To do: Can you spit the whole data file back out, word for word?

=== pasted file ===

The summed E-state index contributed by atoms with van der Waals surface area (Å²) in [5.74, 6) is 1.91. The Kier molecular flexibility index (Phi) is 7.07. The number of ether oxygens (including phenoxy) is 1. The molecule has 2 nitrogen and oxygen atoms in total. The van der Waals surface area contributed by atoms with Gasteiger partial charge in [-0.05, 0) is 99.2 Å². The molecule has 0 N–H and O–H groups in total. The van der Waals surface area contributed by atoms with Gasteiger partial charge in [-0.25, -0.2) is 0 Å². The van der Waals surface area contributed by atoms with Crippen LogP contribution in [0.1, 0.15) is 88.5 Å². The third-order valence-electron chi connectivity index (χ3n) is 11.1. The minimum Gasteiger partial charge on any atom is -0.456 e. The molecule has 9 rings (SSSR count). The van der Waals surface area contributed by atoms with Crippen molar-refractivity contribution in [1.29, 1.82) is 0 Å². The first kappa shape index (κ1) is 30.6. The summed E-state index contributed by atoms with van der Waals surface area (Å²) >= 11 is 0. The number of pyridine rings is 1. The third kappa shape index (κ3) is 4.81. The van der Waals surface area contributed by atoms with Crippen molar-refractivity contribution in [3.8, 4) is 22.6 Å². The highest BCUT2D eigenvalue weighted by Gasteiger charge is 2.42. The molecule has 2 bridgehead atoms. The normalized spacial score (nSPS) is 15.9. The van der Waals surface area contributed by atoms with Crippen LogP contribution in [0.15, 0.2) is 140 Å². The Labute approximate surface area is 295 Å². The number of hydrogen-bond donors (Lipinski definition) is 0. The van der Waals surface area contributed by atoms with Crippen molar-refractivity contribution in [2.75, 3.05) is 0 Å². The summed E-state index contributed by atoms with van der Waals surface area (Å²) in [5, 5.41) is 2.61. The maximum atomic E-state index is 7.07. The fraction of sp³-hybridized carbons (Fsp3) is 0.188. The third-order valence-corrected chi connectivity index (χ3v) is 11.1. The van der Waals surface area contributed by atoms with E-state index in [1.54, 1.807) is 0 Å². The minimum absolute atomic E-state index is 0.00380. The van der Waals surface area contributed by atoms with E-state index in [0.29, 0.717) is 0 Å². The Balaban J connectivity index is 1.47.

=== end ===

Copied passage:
The summed E-state index contributed by atoms with van der Waals surface area (Å²) in [5.74, 6) is 1.91. The Kier molecular flexibility index (Phi) is 7.07. The number of ether oxygens (including phenoxy) is 1. The molecule has 2 nitrogen and oxygen atoms in total. The van der Waals surface area contributed by atoms with Gasteiger partial charge in [-0.05, 0) is 99.2 Å². The molecule has 0 N–H and O–H groups in total. The van der Waals surface area contributed by atoms with Gasteiger partial charge in [-0.25, -0.2) is 0 Å². The van der Waals surface area contributed by atoms with Crippen LogP contribution in [0.1, 0.15) is 88.5 Å². The third-order valence-electron chi connectivity index (χ3n) is 11.1. The minimum Gasteiger partial charge on any atom is -0.456 e. The molecule has 9 rings (SSSR count). The van der Waals surface area contributed by atoms with Crippen molar-refractivity contribution in [1.29, 1.82) is 0 Å². The first kappa shape index (κ1) is 30.6. The summed E-state index contributed by atoms with van der Waals surface area (Å²) >= 11 is 0. The number of pyridine rings is 1. The third kappa shape index (κ3) is 4.81. The van der Waals surface area contributed by atoms with Crippen molar-refractivity contribution in [3.8, 4) is 22.6 Å². The highest BCUT2D eigenvalue weighted by Gasteiger charge is 2.42. The molecule has 2 bridgehead atoms. The normalized spacial score (nSPS) is 15.9. The van der Waals surface area contributed by atoms with Crippen LogP contribution in [0.15, 0.2) is 140 Å². The Labute approximate surface area is 295 Å². The number of hydrogen-bond donors (Lipinski definition) is 0. The van der Waals surface area contributed by atoms with Crippen molar-refractivity contribution in [2.75, 3.05) is 0 Å². The summed E-state index contributed by atoms with van der Waals surface area (Å²) in [5, 5.41) is 2.61. The maximum atomic E-state index is 7.07. The fraction of sp³-hybridized carbons (Fsp3) is 0.188. The third-order valence-corrected chi connectivity index (χ3v) is 11.1. The van der Waals surface area contributed by atoms with E-state index in [1.54, 1.807) is 0 Å². The minimum absolute atomic E-state index is 0.00380. The van der Waals surface area contributed by atoms with E-state index in [0.29, 0.717) is 0 Å². The Balaban J connectivity index is 1.47.